In seminary I invited a friend to participate in all of the Holy Week services and, after Easter, I asked him what he thought. His response was instructive: “In my church we hear the story, in your church you actually do it.” So, the bodily component of our worship is essential. We “practice” the drama of salvation, which leads to a deeper experience of the gospel, and we thus develop a greater capacity for transformation.

Finally, we worship corporately. The word corporate, of course, comes from the Latin word corpus, which means body. The body is one of the primary biblical metaphors for the church, used several times by St Paul. A body has a fundamental unity, yet is comprised of diverse parts. As a Christian community, the ground of our unity must be the gospel of Jesus Christ. If we ground our unity in anything else – nationality, ethnicity, or especially tempting for us, “Anglicanism” – we are thinking too small, and thus vulnerable to unnecessary, and even scandalous, division. It’s not that nationality, ethnicity, or Christian tradition are unimportant, it’s just that they can’t be the “main thing.”

Within our unity in Jesus Christ, then, there is diversity. We all have different stories, different backgrounds, and different gifts. St Paul, in writing about the church as a body, notes that everyone has something to contribute to the health of the body, and that Christian worship ought to allow for everyone to use their gifts for the sake of the body. That is why listening to each other, learning about each other, and appreciating each other is so important, but it is not easy. It might be easy to come to worship as an individual, not aware of those around you (except, possibly, as distractions).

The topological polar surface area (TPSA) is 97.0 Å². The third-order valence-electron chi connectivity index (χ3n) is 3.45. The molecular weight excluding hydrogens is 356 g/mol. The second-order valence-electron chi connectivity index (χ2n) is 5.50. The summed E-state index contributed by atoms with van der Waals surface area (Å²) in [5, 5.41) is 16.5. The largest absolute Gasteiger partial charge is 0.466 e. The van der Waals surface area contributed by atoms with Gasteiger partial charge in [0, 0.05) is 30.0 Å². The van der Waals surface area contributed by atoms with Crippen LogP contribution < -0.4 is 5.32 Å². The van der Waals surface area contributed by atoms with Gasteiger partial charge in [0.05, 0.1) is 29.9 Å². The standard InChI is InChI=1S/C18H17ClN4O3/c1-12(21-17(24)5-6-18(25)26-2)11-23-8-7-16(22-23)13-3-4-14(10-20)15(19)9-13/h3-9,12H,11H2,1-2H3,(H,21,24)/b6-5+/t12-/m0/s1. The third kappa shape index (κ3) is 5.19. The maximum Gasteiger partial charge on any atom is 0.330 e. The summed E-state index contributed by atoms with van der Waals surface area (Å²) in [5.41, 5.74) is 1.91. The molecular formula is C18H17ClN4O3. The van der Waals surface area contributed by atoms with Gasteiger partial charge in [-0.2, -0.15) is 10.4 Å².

It’s also easy to come to worship with people like you, with your friends and neighbors. The more challenging, but more biblical and more transformative, practice, is to come to worship with people you wouldn’t spend time with otherwise – people not like you, people who may even make you uncomfortable. Yet, if we are grounded in Jesus Christ, he creates a deep, spiritual communion that transcends differences of culture, nationality, and socio-economic status. We learn that everyone has something to contribute, everyone’s story is edifying, and, thus, we need each other to worship well. In this we anticipate the great scene of heavenly worship, in which those from “every tribe, tongue, and nation” are gathered around the throne of God, singing praises.

Interestingly, the tradition of the church is that a priest isn’t permitted to celebrate the Eucharist alone – there must be at least one other person present. Also, the great reformer John Calvin, when asked if it was better to hear God’s word privately or corporately, said the latter, as, in our fallen state, we are much more prone to self-deception left on our own. In a corporate assembly, in the presence of brothers and sisters, in the presence of Jesus who said, “where two or three are gathered, I will be in the midst of them,” we are able to hear God’s word in its fullness.

Why do we worship? We worship in response to God’s revelation in Jesus Christ. What do we do in worship? We gather and are sent, we sing and we pray, we hear and respond to God’s word, and we are nourished, in the words of the Book of Common Prayer, by “the spiritual food of body and blood of Christ” in the Eucharist.

Now, how do we worship? We come to worship expectantly, we engage in worship bodily, and, finally, we worship in the context of the church, the body of Christ, which grounded in the gospel of Jesus Christ yet beautifully diverse. I believe that, as we engage in worship framed in this way, we will grow, both individually and corporately, into “the full stature of Christ,” empowered to bear witness to the gospel in this world desperate to know, and be known by, our great God.